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3 Books by African Authors to Have on Your Reading List

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The Curious Case of Dasso by Fouad Laroui
Publisher: Paperback (June 28, 2016)

The Curious Case of Dassoukine’s Trousers humorously explores the realism of life in a world where everything is foreign, in a reflecting of unique short stories told by a group of men sitting at a café in Morocco.  The author uses comical absurdity to make an emphasis of the bareness of some situations borne within humanity.  

The stories in the book range from very serious to light-hearted, capturing the dynamics in cross-cultural relationships, the struggle of one’s identity, the relentlessness of xenophobia, and the responsibility to your country’s wellbeing from starvation.  

The latter story of Dassoukine, the grandson of the kaid (tribal chief or governor), draws on humour and absurdity in his trials of travel, sent by the Moroccan government to Belgium on a crucial mission to negotiate and import grain into his country.  Feeling heightened anxiety and obligation to his country, proclaiming to his friends as he recalls the story; “they’ve entrusted this mission to me. The country’s future is at risk,” Dassoukine needless of the stakes, packed only a single pair of good trousers.  

“Get the best price, my boy, the best price! The budget of the state depends on your negotiating skills,” said the prime minister bidding him farewell at the airport – A well ordained fuss only for Dassoukine to lose his trousers on his first night in his hotel room in Belgium.  We follow his comical tale preparing for the crucial negotiation meeting with other diplomats while struggling for a charitable pair of trousers.

It is a refreshing and thought-provoking outlook on cross-cultural and cross-border dynamics and offers a comprehensive assembly of literary styles in a single collection of stories.

The Curious Case of Dassoukine’s Trousers received France’s most prestigious literary award, the Prix Gouncourt de Nouvelles, for best collection.

We Need New Names by NoViolet Bulawayo
Publisher: Chatto & Windus (May 2013)

We Need New Names follows a group of children living in Zimbabwe. Darling, Stina, Chipo, Bastard and Godknows lived in shanty towns after their homes were bulldozed down by paramilitary police. Darling manages to escape the harsh realities of the socio-economically derailed Zimbabwe and moves to live with her aunt in Detroit, Michigan, in the hopes of a better-imagined life. Growing up she learns of the sacrifices that need to be made to become one in a strange world.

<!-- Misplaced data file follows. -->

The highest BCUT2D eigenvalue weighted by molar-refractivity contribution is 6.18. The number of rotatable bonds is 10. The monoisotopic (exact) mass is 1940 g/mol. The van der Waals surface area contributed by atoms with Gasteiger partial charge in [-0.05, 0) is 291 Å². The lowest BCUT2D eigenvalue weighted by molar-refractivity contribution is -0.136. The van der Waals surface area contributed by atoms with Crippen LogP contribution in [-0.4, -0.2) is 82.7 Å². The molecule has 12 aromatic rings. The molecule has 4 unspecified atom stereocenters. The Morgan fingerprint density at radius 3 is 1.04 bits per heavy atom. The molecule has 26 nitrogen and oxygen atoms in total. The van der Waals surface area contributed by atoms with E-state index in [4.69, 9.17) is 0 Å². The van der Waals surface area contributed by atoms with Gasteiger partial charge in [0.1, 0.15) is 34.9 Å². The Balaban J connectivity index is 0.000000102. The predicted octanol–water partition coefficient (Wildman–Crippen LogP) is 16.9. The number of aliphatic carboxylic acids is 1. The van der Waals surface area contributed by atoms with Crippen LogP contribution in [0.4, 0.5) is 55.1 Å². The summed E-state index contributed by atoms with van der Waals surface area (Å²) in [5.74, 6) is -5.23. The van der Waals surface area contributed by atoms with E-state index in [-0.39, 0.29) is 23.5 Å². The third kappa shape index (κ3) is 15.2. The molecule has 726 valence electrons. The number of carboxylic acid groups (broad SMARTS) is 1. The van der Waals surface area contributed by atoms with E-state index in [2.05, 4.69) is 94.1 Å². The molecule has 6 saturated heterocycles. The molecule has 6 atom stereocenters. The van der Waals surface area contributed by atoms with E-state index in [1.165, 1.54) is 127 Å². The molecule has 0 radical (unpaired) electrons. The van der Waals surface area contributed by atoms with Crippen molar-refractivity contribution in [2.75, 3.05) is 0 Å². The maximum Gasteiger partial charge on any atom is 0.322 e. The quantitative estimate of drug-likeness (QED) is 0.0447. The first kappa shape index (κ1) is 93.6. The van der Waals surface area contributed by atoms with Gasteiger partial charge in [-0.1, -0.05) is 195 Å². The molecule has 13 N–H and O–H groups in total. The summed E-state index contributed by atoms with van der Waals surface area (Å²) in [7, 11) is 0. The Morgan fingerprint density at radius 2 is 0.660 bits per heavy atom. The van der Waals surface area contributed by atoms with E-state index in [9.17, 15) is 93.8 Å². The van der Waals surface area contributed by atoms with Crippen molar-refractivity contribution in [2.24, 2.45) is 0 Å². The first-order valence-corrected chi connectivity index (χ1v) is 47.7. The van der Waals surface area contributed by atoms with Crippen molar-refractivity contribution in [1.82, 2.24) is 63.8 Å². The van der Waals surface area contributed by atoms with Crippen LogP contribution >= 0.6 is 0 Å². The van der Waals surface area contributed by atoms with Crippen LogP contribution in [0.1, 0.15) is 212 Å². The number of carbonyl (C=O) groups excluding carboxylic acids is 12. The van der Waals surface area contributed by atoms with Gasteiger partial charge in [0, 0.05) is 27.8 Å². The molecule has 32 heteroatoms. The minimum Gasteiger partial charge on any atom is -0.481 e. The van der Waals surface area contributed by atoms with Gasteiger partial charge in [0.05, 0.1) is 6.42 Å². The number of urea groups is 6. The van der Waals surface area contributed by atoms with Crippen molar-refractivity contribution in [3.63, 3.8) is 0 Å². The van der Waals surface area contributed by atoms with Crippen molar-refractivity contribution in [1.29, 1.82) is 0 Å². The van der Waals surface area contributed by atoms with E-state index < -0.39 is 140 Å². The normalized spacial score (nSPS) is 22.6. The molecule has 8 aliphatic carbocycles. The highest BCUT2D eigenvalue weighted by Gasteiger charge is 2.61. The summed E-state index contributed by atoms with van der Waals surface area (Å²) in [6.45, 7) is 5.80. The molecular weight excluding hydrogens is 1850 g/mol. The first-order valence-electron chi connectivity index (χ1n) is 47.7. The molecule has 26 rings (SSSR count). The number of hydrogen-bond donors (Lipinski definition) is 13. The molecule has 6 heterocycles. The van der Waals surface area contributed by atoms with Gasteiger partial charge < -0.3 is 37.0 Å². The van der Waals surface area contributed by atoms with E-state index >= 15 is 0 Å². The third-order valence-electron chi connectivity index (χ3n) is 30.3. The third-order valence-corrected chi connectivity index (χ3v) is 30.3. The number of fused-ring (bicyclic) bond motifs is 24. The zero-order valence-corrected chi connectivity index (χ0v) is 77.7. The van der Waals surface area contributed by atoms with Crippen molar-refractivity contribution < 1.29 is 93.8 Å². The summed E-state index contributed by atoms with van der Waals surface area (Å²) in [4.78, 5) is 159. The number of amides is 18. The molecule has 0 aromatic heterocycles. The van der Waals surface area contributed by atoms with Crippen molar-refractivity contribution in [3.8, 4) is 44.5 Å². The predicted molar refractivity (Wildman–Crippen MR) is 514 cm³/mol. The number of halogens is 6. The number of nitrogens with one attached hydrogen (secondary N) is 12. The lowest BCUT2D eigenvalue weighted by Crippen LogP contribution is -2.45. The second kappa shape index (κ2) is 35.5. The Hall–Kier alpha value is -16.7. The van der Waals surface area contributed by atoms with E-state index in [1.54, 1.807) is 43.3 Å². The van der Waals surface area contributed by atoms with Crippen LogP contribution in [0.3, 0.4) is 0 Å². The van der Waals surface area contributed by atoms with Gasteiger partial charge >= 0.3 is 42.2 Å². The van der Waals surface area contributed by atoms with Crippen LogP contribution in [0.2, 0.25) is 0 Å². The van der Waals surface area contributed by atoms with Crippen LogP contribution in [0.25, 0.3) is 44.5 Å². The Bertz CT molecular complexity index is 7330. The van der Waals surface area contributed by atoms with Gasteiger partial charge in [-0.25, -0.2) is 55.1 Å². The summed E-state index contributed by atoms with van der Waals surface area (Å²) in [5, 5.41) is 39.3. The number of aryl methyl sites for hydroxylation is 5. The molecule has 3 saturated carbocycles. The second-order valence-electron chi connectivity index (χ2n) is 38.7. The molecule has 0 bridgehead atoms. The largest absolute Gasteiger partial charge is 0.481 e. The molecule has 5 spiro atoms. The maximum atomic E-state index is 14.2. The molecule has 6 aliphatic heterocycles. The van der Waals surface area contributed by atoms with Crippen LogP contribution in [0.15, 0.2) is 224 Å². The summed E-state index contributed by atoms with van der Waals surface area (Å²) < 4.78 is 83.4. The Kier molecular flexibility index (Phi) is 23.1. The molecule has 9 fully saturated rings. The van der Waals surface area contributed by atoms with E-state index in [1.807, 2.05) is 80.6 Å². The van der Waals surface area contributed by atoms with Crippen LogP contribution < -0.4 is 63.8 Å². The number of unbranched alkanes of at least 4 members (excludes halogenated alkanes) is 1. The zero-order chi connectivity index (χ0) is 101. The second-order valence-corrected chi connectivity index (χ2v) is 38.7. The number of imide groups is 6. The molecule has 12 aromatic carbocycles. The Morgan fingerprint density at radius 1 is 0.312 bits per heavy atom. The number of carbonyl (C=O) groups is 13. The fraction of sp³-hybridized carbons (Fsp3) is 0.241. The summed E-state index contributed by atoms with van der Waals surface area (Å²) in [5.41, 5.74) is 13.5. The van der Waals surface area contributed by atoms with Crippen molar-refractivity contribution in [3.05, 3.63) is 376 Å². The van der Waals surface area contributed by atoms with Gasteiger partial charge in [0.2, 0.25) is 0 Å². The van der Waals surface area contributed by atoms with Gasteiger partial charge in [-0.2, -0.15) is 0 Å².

“We hid our real names, gave false ones when asked… we had paid so much to be in America and we did not want to lose it all”.

We Need New Names is Bulawayo’s debut novel that ventures a cross cultural comparison of life in Africa and the United States of America.

“Because we were not in our country, we could not use our own languages, and so when we spoke our voices came bruised, when we talked, our tongues thrashed madly in our mouths, staggered like drunken men”.

The book reviews a number of socio-economic ills among the African people, in and out of their continent.  It refers to the difficulties of immigration and the important consequence of deportation and its surrounding fear.

We Need New Names received the Hemmingway Foundation/PEN Award for debut work of fiction.  The book also received the Los Angeles Times Book Prize Art Seidenbaum Award for First Fiction in 2013.

Little Suns by Zakes Mda
Publisher: Umuzi (2015)

Little Suns tells the profound love story of Malangana, directly translated as ‘Little Suns,’ in his search for his beloved Mthwakazi.  Malangana and Mthwakazi were torn apart by the events resulting to the assassination of Hamilton Hope, which sent Malangana away in an attempt to escape Hope’s objectives to turn the local kingdoms of the Eastern Cape; the king and his people known as amaMpondomise, to fall under the control of the British and join in his battle.  

The book ventures into the true events surrounding the death of Hamilton Hope while encompassing the cultural inflictions of the people of the Eastern Cape under colonial pressures, bridged with the touching story of love and perseverance of Malangana and Mthwakazi that can overcome exile and discord.

The book has received much acclaim, with the Guardian stating, “Zakes Mda is among the most acclaimed exponents of a new artistic freedom.  His fiction has a beguiling lyricism and humour, revelling in the beauty of aloe-covered mountains or Cape marine life.”

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